Once the plant is placed in the proper location it prefers, it must not be moved, and the pot must not be turned, or the flowers will drop. Clivia must rest during the winter. After mid-October the water supply must be slowly reduced and the plant should remain completely dry from November to January. During this period it should be kept in a bright, cool (but not below 50°F) location. When flower buds appear, move it to a warmer location (60-65°F), but let the soil remain dry until flower stalks are 6 inches tall, and then resume proper watering.

Light
Clivia can tolerate a small amount of filtered sunlight. Beginning in the late spring, it must be moved away from any direct sun, but it still needs bright light; you may not get flowers in lower light conditions. 500 foot-candles is optimum (you use an inexpensive light meter if you prefer).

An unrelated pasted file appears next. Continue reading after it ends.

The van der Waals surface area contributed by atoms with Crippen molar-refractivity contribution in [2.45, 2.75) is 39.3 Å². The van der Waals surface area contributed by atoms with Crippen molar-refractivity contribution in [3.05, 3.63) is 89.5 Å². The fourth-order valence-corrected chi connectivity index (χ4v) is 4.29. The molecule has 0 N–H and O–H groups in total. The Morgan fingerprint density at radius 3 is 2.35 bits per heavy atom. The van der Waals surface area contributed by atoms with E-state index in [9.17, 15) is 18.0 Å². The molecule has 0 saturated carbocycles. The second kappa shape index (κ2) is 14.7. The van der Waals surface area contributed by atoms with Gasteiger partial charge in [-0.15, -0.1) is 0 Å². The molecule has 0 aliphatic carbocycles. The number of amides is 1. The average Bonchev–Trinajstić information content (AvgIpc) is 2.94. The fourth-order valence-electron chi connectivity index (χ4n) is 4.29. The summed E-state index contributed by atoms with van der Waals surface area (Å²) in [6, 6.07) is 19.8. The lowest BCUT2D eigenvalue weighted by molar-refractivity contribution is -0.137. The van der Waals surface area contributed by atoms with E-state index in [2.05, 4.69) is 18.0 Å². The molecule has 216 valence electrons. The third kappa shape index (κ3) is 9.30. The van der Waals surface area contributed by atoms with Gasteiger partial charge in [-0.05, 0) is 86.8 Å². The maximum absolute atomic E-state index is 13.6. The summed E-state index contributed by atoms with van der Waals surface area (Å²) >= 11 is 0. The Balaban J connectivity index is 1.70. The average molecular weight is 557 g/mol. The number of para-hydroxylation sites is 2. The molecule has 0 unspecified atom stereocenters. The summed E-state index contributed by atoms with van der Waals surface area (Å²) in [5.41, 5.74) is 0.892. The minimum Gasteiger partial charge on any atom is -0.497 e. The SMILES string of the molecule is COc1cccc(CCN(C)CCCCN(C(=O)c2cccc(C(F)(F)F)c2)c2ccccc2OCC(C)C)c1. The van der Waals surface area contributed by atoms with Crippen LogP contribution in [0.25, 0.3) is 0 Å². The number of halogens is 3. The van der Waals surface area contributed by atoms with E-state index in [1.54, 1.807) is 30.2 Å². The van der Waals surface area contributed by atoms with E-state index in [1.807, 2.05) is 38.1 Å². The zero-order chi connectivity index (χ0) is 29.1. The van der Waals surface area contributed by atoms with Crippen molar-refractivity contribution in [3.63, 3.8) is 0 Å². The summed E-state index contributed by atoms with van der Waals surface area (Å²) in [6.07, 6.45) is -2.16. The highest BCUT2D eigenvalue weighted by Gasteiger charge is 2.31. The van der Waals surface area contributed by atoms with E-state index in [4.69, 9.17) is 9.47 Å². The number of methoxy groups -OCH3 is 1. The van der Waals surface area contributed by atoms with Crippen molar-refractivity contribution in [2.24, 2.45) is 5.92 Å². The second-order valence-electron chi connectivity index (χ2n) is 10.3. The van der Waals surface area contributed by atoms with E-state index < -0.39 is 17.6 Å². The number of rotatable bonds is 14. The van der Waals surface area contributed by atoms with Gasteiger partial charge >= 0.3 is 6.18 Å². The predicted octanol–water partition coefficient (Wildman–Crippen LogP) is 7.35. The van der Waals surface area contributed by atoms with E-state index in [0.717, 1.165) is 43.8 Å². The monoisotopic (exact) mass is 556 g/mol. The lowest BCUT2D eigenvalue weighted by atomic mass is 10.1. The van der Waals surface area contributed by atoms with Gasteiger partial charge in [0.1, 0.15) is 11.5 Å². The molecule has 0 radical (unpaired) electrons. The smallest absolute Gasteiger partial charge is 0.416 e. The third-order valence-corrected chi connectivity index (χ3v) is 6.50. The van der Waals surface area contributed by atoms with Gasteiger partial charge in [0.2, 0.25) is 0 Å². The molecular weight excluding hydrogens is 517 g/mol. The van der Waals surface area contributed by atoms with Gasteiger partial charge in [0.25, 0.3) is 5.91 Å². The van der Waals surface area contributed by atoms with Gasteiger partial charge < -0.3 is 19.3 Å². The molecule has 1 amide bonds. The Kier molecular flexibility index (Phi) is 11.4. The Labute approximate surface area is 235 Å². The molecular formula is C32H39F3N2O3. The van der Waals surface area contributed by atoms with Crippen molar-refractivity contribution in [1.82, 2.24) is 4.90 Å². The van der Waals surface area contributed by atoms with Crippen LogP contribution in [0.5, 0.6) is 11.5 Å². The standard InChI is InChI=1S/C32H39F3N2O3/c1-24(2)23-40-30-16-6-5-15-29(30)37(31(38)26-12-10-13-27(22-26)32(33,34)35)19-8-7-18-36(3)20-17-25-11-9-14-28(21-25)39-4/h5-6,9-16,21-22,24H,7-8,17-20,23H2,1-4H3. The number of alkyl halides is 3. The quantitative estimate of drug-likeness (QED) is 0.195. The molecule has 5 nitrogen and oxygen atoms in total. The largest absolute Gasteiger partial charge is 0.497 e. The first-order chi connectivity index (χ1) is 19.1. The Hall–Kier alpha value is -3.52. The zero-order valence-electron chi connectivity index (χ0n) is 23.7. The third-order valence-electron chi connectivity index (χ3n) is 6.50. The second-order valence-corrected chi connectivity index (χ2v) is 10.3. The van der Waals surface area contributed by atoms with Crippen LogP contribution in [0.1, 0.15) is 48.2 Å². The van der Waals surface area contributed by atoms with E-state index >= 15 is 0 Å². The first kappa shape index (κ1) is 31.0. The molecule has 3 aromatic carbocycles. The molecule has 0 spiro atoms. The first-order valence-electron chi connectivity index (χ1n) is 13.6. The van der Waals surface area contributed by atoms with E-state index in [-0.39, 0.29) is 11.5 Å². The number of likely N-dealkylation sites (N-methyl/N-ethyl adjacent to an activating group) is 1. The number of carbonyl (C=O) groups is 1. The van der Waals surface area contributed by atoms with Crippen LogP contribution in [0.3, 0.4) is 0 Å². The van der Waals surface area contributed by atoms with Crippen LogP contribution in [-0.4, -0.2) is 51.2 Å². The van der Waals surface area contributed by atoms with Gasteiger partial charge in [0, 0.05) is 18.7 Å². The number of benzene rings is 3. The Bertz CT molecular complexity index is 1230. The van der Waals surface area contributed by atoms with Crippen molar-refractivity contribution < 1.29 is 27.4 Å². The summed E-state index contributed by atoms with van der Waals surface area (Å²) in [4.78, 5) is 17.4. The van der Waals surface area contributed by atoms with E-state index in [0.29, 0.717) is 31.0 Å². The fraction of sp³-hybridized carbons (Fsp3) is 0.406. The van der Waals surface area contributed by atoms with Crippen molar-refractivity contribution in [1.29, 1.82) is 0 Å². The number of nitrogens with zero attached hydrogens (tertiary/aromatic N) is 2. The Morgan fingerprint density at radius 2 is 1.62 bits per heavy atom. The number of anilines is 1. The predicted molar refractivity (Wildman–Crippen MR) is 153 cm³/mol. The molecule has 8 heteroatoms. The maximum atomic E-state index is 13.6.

Soil
It needs to be repotted only every three to five years in a potting mixture of one part loam, one part peat moss, one part sharp sand or perlite, and compost. Repot when the roots start growing over the surface soil, but after flowering has ceased. Careful watering is best after repotting.

Water
While the plant is flowering, keep the soil moist but never soggy. After flowering, when foliage growth begins, let the plant dry out between thorough waterings (early in the day, water all the way through). Do not water during the rest period. Spray mist the plant as needed.

Propagation
To make more plants from the mother plant, use offsets or divide large plants.

For tips on a variety of gardening topics, see our Plant Information Guides.
– Courtesy of NYBG Plant Information Service